Contemporary Anti-Stoicism

If Stoicism is the belief that exterior circumstances are at most of minimal significance to happiness then it strikes an interesting contrast with the dominant social theories of the contemporary West. The Social Gospel Movement, Progressivism and consumer culture take extrinsic circumstances as essential to happiness and even as foundational to it. As FDR put it:

We have come to a clear realization of the fact that true individual freedom cannot exist without economic security and independence. “Necessitous men are not free men.” People who are hungry and out of a job are the stuff of which dictatorships are made.

In our day these economic truths have become accepted as self-evident.

Self-evident indeed. Compared to Stoicism, most of us see social justice/Progressivist/consumer culture as a blast of real life and cold hard facts. The reasons for this came from all over:

1.) The Gospel Christ. In the Nineteenth Century, Christ’s Kingdom message was given a new emphasis, and was reinterpreted neither as spiritualized or as concretized in Catholicism but as a project for social reform. Part of this was a bona fide work of exegesis trying to discover the Gospel Christ actually preached, which seemed to demand his followers exercise a great deal of care for the poor and the oppressed. Another part of this was Christians having to keep up with the new claims of the social sciences that were arising in response to changing social conditions. As the CCC puts it:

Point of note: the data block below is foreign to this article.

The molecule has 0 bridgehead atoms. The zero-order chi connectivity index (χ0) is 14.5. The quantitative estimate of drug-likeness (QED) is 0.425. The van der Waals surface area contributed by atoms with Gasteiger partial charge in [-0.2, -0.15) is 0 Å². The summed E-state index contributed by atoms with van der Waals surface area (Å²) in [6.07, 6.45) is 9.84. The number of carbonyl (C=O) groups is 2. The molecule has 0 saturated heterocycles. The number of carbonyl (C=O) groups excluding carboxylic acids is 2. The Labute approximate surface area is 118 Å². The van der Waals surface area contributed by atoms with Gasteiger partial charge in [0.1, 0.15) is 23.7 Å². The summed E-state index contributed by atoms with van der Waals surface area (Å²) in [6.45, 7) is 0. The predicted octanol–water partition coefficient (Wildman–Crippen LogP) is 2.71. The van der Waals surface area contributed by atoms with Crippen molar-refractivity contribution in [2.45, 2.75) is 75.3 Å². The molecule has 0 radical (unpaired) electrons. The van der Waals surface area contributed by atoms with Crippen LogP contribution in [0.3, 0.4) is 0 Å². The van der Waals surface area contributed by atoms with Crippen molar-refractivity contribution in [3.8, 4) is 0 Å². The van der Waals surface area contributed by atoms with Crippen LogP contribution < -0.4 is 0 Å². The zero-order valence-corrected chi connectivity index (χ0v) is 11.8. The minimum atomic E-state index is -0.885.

The social doctrine of the Church developed in the nineteenth century when the Gospel encountered modern industrial society with its new structures for the production of consumer goods, its new concept of society, the state and authority, and its new forms of labor and ownership.

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But these “new structures” were themselves an impetus for anti-Stoic feeling in…

2.) The critique of Christianity. Preaching that the goods of the world are irrelevant to human fulfillment easily becomes a tool for social oppression. Why should you care if the Kings and lords have everything and the peasants and slaves have nothing? There’s no relation between having stuff and happiness, right? While Marx may have had something different in mind by “opium of the masses”, it stuck in the popular mind as a bumper-sticker critique of the Stoic contempt of external circumstances which seemed to be a core teaching of the Christian Church.

3.) The Behaviorism-Advertising Complex. If ever there was a philosophy of happiness consisting in external circumstances, it was Behaviorism, where external circumstances and environment were the only causes of human activity. The truth of Behaviorism would render Stoicism not just false but absolutely unthinkable.

The link between Behaviorism and advertising is logical because genetic. After losing an academic post for an affair with a student, leading Behaviorist John Broadus Watson went to work on Madison Avenue, supported by the idea that if he could make baby Albert hate anything he wanted, he could make men reach for their wallets. The advertisement, in other words, is simply operant conditioning, and it carries with it a set of assumptions about what provides human fulfillment.

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